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Volume 6725q

Envelope Packets 212 - 220
Including Pearl Harbor
by John Martin
My "other hobby," buying, exchanging, making and mailing postal art covers,
ties in with my Edgar Rice Burroughs hobby quite a bit.
I enjoy making covers featuring Tarzan or other ERB characters,
and friends of mine have made and mailed me such covers as well.

I thought it would be fun to start scanning and sharing such covers
on the anniversaries of the dates they were originally postmarked.

Laurence G Dunn mailed this cover to me postmarked July 17, 2021, to commemorate the 100th anniversary of the birth of Acquanetta, who was the adversary of Johnny Weissmuller's ape man in "Tarzan and the Leopard Woman," 1946.

The woman with the exotic name was born Mildred Davenport in Ozone, Wyoming, on July 17, 1921, and lived until the age of 83, passing away Aug. 16, 2004.

Laurence keeps track of some of these important dates and notes that the next centenary will be the one for Dorothy Hart, Jane in 1952's "Tarzan's Savage Fury." She was born April 4, 1922. With a stamp featuring Queen Elizabeth, the British monarch looks across the envelope at one of the barbaric queens Tarzan has encountered in the peril-fraught jungles of Africa.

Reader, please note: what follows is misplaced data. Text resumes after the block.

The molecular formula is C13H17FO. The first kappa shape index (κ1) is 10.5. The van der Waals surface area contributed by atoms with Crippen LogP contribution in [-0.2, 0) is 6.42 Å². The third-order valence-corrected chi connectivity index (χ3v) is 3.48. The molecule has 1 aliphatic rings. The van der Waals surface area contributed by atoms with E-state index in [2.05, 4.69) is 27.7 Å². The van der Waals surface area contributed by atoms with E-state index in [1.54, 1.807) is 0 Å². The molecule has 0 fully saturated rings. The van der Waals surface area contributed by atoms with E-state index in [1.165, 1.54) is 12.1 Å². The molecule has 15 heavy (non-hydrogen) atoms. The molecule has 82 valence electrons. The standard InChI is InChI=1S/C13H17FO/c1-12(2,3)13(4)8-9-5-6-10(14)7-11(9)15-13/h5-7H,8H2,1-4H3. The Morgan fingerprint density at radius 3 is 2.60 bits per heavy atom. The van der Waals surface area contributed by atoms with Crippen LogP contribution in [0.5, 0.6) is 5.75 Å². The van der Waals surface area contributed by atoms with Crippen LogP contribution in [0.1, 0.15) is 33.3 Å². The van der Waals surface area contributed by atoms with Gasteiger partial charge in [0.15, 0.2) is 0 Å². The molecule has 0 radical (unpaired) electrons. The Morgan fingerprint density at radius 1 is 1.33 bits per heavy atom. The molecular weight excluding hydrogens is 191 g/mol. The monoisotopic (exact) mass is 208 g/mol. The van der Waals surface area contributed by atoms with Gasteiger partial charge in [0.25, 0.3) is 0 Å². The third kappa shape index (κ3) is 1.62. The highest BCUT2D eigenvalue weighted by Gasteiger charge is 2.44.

Thanks, Laurence!


The US Postal Service on June 18, 2021, issued a set of 10 stamps labeled Sun Science. The sun was presented in different colors as a way of illustrating different purposes it serves.
I had thought of making 10 different Edgar Rice Burroughs-related covers but it was hard to do, since ERB didn't create a lot of worlds with a sun separate from ours. The only ones I could think of that were different were the Eternal Noonday sun of Pellucidar and the sun that is "Beyond the Farthest Star" -- Omos, around which orbits a family of 11 planets all in the same path and with breathable atmospheres connecting one to another.
    The interior of ERB's moon is lit up by light from our own sun which filters in through an opening. And the worlds of Barsoom, Caspak, Tarzan's Africa, et al, all have the same sun shining over them.